Jennie Rakowsky is contacted by the child she gave up for adoption as a teenager and is forced to decide if she wants to know the child she forced herself to forget about. Jennie Rakowsky is a smart, successful attorney who has one very big secret that she had done her best to forget about. As a young college student of limited means, she met and fell in love with the wealthy Peter Mendes. Their whirlwind romance quickly developed into an intimate relationship and she was terrified to discover she was pregnant. His family was unhappy with her and her background and she was rejected in the coldest possible ways.
In 1969, there were few options for unwed mothers and since marriage was not an option, she was forced to give their daughter up for adoption. She soon regretted the choice, but the laws were strict, and she was told that unless there were severe mental or physical problems that the adoptee should know about, contact with her was impossible.
Devastated and alone, she makes herself forget and finishes college, then law school and becomes a successful attorney. Many years later, after a lot of work and not much fun, she meets a widower named Jay Wolfe with three young children and they become engaged.
After they become engaged, she gets a phone call that changes everything. Her daughter is an adult, is working with an organization that reunites birth families and would like to meet. At first, Jennie is sure that the company wants a donation or legal advice, as she truly has forgotten about the adoption. Her first impulse is to refuse, vehemently, but the phone call is enough to remind her of all that she lost.
She meets her daughter, named Jill, and finds out that she had a good life. However, Jill wants to also meet and find out information about her biological father, which Jennie does not want. In addition, Jill feels as if she is the dirty little secret that Jennie had, because she has not told anyone about her and met for lunch where people she knew were unlikely to be
The novel is regularly spliced between the current days and when Jennie was pregnant. Jennie is also dealing with a big case that is important for her career and there are many moments where it is unclear whether or not she will be able to concentrate on the case, but eventually she wins.
Finally, after Jay temporarily calls off the wedding because he cannot understand what it is that Jennie is hiding from him, she tells him, about the entire situation. She introduces him to her daughter, with whom he gets along, and Jill meets her father, who is not a bad guy. He was young, scared and pushed for an illegal abortion or adoption because of his family's influence back then, not because he didn't love Jennie or want the baby.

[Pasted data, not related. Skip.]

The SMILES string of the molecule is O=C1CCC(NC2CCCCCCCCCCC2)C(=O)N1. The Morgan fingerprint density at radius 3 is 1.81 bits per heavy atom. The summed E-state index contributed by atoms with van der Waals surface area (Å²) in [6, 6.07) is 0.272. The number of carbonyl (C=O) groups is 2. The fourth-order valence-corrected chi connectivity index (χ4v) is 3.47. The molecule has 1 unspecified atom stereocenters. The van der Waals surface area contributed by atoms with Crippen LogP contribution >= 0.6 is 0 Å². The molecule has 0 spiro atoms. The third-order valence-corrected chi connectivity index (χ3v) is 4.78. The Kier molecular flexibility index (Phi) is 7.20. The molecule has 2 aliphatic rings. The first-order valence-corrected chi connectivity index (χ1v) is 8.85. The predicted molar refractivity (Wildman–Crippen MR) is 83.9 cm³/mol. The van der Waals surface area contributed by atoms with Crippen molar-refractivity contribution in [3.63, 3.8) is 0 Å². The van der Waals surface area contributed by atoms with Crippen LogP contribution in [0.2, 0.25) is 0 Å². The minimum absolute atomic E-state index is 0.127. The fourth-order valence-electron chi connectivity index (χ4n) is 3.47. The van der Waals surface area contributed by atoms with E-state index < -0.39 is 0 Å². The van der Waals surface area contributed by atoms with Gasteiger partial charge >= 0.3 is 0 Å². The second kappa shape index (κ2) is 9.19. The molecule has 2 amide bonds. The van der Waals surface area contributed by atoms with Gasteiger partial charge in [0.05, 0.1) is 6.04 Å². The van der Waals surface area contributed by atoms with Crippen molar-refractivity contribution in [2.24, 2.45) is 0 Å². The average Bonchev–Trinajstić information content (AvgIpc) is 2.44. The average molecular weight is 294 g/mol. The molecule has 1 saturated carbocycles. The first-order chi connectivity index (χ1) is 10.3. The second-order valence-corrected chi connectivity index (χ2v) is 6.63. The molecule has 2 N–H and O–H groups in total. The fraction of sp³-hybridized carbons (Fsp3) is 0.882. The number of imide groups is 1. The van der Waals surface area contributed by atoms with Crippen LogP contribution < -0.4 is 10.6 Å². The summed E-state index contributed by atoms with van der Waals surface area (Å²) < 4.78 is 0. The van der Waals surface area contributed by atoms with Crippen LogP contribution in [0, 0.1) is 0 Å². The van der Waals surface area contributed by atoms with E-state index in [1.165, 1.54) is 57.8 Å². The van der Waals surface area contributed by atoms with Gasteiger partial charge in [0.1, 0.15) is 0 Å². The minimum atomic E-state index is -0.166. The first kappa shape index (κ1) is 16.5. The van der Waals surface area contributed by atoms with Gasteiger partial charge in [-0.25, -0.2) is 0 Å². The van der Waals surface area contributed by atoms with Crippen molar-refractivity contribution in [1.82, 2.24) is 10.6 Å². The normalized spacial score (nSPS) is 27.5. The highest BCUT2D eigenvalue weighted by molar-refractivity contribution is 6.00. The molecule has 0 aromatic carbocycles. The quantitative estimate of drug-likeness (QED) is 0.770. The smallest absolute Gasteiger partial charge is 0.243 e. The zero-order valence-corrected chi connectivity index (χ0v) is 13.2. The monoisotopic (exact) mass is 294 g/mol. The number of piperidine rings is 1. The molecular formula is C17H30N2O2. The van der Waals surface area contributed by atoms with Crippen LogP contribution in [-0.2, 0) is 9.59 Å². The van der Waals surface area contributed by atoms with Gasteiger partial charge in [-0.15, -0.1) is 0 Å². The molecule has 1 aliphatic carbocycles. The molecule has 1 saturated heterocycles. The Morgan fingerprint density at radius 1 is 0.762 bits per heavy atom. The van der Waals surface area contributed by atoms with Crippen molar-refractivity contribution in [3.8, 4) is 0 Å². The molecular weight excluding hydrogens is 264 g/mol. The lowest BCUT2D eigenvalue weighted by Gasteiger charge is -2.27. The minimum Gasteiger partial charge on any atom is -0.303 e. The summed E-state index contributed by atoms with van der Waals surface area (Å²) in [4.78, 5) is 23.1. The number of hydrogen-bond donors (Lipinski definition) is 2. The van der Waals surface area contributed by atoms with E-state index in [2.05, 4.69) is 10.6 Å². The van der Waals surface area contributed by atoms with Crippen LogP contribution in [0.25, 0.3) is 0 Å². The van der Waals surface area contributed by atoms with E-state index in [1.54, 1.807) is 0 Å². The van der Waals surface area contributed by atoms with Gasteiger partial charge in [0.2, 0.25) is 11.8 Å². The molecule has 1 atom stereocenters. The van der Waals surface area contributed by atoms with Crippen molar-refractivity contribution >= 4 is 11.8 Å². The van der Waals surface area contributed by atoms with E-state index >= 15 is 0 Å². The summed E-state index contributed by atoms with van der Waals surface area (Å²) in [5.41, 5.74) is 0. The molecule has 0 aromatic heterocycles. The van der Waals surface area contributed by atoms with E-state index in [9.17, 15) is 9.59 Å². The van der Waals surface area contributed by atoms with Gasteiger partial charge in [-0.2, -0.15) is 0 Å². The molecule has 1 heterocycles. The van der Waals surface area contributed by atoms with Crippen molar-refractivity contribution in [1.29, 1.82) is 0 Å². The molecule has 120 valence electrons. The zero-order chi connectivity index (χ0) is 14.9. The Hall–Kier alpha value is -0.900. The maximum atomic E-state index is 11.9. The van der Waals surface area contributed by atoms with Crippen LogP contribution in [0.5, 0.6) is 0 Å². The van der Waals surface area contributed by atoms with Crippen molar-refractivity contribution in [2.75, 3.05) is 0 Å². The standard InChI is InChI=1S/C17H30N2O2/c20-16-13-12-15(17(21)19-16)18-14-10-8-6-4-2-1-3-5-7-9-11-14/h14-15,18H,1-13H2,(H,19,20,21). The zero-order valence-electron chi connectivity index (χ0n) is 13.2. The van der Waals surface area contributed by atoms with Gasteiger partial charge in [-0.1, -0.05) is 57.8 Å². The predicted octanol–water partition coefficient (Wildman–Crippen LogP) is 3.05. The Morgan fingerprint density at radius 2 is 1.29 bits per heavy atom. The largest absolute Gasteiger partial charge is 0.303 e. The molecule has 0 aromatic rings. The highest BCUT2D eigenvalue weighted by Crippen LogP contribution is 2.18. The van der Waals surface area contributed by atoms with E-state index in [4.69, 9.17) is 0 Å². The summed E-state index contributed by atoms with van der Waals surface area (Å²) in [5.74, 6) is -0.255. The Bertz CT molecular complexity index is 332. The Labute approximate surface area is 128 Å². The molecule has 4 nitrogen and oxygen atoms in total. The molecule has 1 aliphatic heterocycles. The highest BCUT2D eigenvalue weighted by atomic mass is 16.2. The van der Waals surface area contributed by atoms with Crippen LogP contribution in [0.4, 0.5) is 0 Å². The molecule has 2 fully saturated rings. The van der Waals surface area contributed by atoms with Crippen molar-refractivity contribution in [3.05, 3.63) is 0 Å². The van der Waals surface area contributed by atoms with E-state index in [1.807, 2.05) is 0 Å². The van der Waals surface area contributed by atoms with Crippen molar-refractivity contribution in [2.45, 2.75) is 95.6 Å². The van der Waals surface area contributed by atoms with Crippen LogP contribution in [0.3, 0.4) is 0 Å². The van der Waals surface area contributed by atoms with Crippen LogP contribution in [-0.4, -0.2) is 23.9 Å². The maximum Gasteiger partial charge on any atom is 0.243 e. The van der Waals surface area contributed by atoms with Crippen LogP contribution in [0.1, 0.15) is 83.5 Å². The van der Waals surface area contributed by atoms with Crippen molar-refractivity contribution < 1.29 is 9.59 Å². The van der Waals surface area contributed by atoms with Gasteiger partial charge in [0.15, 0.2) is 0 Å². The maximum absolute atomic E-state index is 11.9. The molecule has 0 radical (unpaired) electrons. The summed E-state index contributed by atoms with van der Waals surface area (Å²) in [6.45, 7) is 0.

Best part of story, including ending:
I liked the story because there are not enough books in the world that discuss what it must have been like to be pregnant and have to give the baby up due to societal obligations. The details as to what she remembered from the end of her pregnancy and childbirth were clear, once she allowed to herself to remember them.
Best scene in story:
Shortly into the book, the plot line becomes clear when she is contacted at home by an adoption advocate for her daughter who is trying to reunite them. Her fear and anxiety was so overwhelming at that point that it was almost frightening to read, followed by her immediate anger. In that moment,, it is almost as if the situation were the caller's fault, instead of her own past.
Opinion about the main character:
I liked Jennie Rakowsky, but I found her challenging to understand. Her denial of the entire situation was so severe that it did not occur to her when an adoption group called her that they would be calling about her daughter and then I feel as if her own issues allowed Jill to feel slighted. Jill was treated, for at least some of the novel, like dirty little secret, without cause.